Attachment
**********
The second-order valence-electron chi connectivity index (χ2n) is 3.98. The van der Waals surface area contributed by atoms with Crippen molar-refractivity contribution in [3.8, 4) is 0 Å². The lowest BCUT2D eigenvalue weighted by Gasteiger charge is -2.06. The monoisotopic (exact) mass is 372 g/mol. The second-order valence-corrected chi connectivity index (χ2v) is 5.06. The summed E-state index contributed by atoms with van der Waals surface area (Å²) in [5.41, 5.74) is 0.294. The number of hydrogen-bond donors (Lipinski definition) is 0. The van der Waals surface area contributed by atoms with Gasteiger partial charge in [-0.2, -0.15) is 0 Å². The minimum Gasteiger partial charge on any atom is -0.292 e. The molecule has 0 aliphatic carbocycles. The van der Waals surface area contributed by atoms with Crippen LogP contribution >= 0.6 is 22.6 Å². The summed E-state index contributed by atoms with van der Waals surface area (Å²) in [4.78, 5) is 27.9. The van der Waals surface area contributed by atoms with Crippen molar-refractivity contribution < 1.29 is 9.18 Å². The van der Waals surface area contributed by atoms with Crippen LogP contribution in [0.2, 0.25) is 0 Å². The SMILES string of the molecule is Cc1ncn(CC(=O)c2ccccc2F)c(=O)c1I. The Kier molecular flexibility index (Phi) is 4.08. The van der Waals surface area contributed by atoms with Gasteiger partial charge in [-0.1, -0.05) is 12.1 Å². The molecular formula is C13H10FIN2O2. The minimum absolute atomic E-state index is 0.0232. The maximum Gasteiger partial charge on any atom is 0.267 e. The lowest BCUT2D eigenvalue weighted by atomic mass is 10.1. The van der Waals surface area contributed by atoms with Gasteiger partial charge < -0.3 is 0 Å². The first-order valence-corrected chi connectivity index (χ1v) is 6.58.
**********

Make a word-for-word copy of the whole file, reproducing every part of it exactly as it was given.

The second-order valence-electron chi connectivity index (χ2n) is 3.98. The van der Waals surface area contributed by atoms with Crippen molar-refractivity contribution in [3.8, 4) is 0 Å². The lowest BCUT2D eigenvalue weighted by Gasteiger charge is -2.06. The monoisotopic (exact) mass is 372 g/mol. The second-order valence-corrected chi connectivity index (χ2v) is 5.06. The summed E-state index contributed by atoms with van der Waals surface area (Å²) in [5.41, 5.74) is 0.294. The number of hydrogen-bond donors (Lipinski definition) is 0. The van der Waals surface area contributed by atoms with Gasteiger partial charge in [-0.2, -0.15) is 0 Å². The minimum Gasteiger partial charge on any atom is -0.292 e. The molecule has 0 aliphatic carbocycles. The van der Waals surface area contributed by atoms with Crippen LogP contribution >= 0.6 is 22.6 Å². The summed E-state index contributed by atoms with van der Waals surface area (Å²) in [4.78, 5) is 27.9. The van der Waals surface area contributed by atoms with Crippen molar-refractivity contribution < 1.29 is 9.18 Å². The van der Waals surface area contributed by atoms with Crippen LogP contribution in [0.2, 0.25) is 0 Å². The SMILES string of the molecule is Cc1ncn(CC(=O)c2ccccc2F)c(=O)c1I. The Kier molecular flexibility index (Phi) is 4.08. The van der Waals surface area contributed by atoms with Gasteiger partial charge in [-0.1, -0.05) is 12.1 Å². The molecular formula is C13H10FIN2O2. The minimum absolute atomic E-state index is 0.0232. The maximum Gasteiger partial charge on any atom is 0.267 e. The lowest BCUT2D eigenvalue weighted by atomic mass is 10.1. The van der Waals surface area contributed by atoms with Gasteiger partial charge < -0.3 is 0 Å². The first-order valence-corrected chi connectivity index (χ1v) is 6.58.